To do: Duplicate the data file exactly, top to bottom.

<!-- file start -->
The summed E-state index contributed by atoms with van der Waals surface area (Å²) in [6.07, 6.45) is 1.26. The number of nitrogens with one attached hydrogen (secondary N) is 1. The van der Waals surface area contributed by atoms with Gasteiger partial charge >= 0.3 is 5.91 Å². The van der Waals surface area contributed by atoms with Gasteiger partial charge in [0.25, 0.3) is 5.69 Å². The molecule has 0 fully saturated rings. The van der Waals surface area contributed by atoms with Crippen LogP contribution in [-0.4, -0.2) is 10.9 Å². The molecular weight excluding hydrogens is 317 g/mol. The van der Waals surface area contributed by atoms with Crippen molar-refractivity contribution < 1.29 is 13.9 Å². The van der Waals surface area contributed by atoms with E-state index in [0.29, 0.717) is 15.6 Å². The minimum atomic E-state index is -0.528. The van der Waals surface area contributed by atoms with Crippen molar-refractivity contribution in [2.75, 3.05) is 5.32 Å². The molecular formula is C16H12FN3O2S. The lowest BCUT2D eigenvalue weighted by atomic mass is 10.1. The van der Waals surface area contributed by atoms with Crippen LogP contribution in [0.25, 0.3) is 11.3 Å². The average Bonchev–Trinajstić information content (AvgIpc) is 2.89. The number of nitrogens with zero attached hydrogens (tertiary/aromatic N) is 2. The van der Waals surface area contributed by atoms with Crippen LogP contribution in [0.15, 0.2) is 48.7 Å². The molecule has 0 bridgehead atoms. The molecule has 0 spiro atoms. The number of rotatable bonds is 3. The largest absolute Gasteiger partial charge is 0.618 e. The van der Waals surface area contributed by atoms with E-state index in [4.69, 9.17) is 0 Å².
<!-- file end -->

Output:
The summed E-state index contributed by atoms with van der Waals surface area (Å²) in [6.07, 6.45) is 1.26. The number of nitrogens with one attached hydrogen (secondary N) is 1. The van der Waals surface area contributed by atoms with Gasteiger partial charge >= 0.3 is 5.91 Å². The van der Waals surface area contributed by atoms with Gasteiger partial charge in [0.25, 0.3) is 5.69 Å². The molecule has 0 fully saturated rings. The van der Waals surface area contributed by atoms with Crippen LogP contribution in [-0.4, -0.2) is 10.9 Å². The molecular weight excluding hydrogens is 317 g/mol. The van der Waals surface area contributed by atoms with Crippen molar-refractivity contribution < 1.29 is 13.9 Å². The van der Waals surface area contributed by atoms with E-state index in [0.29, 0.717) is 15.6 Å². The minimum atomic E-state index is -0.528. The van der Waals surface area contributed by atoms with Crippen molar-refractivity contribution in [2.75, 3.05) is 5.32 Å². The molecular formula is C16H12FN3O2S. The lowest BCUT2D eigenvalue weighted by atomic mass is 10.1. The van der Waals surface area contributed by atoms with Crippen LogP contribution in [0.25, 0.3) is 11.3 Å². The average Bonchev–Trinajstić information content (AvgIpc) is 2.89. The number of nitrogens with zero attached hydrogens (tertiary/aromatic N) is 2. The van der Waals surface area contributed by atoms with Crippen LogP contribution in [0.15, 0.2) is 48.7 Å². The molecule has 0 bridgehead atoms. The molecule has 0 spiro atoms. The number of rotatable bonds is 3. The largest absolute Gasteiger partial charge is 0.618 e. The van der Waals surface area contributed by atoms with E-state index in [4.69, 9.17) is 0 Å².